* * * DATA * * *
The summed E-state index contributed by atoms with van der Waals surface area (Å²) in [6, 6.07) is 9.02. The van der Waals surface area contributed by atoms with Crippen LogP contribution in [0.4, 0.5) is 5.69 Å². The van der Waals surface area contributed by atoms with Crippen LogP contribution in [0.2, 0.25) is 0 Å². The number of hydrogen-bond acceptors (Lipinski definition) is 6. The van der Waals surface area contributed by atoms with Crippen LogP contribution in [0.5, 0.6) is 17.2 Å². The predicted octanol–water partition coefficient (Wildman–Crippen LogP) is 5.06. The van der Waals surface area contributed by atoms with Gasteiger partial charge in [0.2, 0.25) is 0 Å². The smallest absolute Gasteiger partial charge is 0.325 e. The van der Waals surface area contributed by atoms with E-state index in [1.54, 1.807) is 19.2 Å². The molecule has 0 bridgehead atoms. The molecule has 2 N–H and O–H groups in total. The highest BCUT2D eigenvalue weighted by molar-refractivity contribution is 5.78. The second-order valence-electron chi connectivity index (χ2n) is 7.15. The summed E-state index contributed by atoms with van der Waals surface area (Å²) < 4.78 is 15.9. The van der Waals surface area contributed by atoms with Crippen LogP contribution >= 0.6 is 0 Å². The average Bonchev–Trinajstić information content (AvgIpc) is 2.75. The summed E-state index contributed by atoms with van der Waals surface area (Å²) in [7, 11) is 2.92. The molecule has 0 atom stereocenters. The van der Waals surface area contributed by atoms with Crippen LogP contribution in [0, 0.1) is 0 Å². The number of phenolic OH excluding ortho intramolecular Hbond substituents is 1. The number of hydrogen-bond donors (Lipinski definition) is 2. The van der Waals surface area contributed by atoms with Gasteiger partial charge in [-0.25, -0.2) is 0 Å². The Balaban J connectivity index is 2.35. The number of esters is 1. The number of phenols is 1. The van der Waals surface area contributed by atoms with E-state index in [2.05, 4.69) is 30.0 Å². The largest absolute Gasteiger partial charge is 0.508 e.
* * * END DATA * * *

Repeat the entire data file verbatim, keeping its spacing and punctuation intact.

The summed E-state index contributed by atoms with van der Waals surface area (Å²) in [6, 6.07) is 9.02. The van der Waals surface area contributed by atoms with Crippen LogP contribution in [0.4, 0.5) is 5.69 Å². The van der Waals surface area contributed by atoms with Crippen LogP contribution in [0.2, 0.25) is 0 Å². The number of hydrogen-bond acceptors (Lipinski definition) is 6. The van der Waals surface area contributed by atoms with Crippen LogP contribution in [0.5, 0.6) is 17.2 Å². The predicted octanol–water partition coefficient (Wildman–Crippen LogP) is 5.06. The van der Waals surface area contributed by atoms with Gasteiger partial charge in [0.2, 0.25) is 0 Å². The smallest absolute Gasteiger partial charge is 0.325 e. The van der Waals surface area contributed by atoms with E-state index in [1.54, 1.807) is 19.2 Å². The molecule has 0 bridgehead atoms. The molecule has 2 N–H and O–H groups in total. The highest BCUT2D eigenvalue weighted by molar-refractivity contribution is 5.78. The second-order valence-electron chi connectivity index (χ2n) is 7.15. The summed E-state index contributed by atoms with van der Waals surface area (Å²) < 4.78 is 15.9. The van der Waals surface area contributed by atoms with Crippen LogP contribution >= 0.6 is 0 Å². The average Bonchev–Trinajstić information content (AvgIpc) is 2.75. The summed E-state index contributed by atoms with van der Waals surface area (Å²) in [7, 11) is 2.92. The molecule has 0 atom stereocenters. The van der Waals surface area contributed by atoms with Crippen LogP contribution in [0, 0.1) is 0 Å². The number of phenolic OH excluding ortho intramolecular Hbond substituents is 1. The number of hydrogen-bond donors (Lipinski definition) is 2. The van der Waals surface area contributed by atoms with Gasteiger partial charge in [-0.25, -0.2) is 0 Å². The Balaban J connectivity index is 2.35. The number of esters is 1. The number of phenols is 1. The van der Waals surface area contributed by atoms with E-state index in [2.05, 4.69) is 30.0 Å². The largest absolute Gasteiger partial charge is 0.508 e.